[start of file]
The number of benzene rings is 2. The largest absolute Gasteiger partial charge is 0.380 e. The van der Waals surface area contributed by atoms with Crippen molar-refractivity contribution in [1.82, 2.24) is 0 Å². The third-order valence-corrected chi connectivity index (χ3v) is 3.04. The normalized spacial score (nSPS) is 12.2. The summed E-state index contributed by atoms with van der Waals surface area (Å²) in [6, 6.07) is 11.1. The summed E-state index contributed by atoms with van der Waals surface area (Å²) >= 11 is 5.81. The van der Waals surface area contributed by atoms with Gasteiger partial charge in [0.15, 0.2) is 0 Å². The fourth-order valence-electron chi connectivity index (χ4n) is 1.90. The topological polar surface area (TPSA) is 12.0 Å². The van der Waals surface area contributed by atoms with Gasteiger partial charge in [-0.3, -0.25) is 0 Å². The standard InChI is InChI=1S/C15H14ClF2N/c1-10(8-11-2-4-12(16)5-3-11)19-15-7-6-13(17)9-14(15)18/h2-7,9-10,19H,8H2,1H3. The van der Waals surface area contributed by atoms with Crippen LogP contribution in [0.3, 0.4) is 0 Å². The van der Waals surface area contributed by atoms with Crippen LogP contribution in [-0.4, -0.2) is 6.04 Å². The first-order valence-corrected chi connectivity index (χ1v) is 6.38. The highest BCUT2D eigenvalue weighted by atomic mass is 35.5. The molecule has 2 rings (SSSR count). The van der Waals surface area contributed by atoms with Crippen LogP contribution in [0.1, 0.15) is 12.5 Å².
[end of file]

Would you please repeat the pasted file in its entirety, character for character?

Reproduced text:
The number of benzene rings is 2. The largest absolute Gasteiger partial charge is 0.380 e. The van der Waals surface area contributed by atoms with Crippen molar-refractivity contribution in [1.82, 2.24) is 0 Å². The third-order valence-corrected chi connectivity index (χ3v) is 3.04. The normalized spacial score (nSPS) is 12.2. The summed E-state index contributed by atoms with van der Waals surface area (Å²) in [6, 6.07) is 11.1. The summed E-state index contributed by atoms with van der Waals surface area (Å²) >= 11 is 5.81. The van der Waals surface area contributed by atoms with Gasteiger partial charge in [0.15, 0.2) is 0 Å². The fourth-order valence-electron chi connectivity index (χ4n) is 1.90. The topological polar surface area (TPSA) is 12.0 Å². The van der Waals surface area contributed by atoms with Gasteiger partial charge in [-0.3, -0.25) is 0 Å². The standard InChI is InChI=1S/C15H14ClF2N/c1-10(8-11-2-4-12(16)5-3-11)19-15-7-6-13(17)9-14(15)18/h2-7,9-10,19H,8H2,1H3. The van der Waals surface area contributed by atoms with Crippen LogP contribution in [0.3, 0.4) is 0 Å². The van der Waals surface area contributed by atoms with Crippen LogP contribution in [-0.4, -0.2) is 6.04 Å². The first-order valence-corrected chi connectivity index (χ1v) is 6.38. The highest BCUT2D eigenvalue weighted by atomic mass is 35.5. The molecule has 2 rings (SSSR count). The van der Waals surface area contributed by atoms with Crippen LogP contribution in [0.1, 0.15) is 12.5 Å².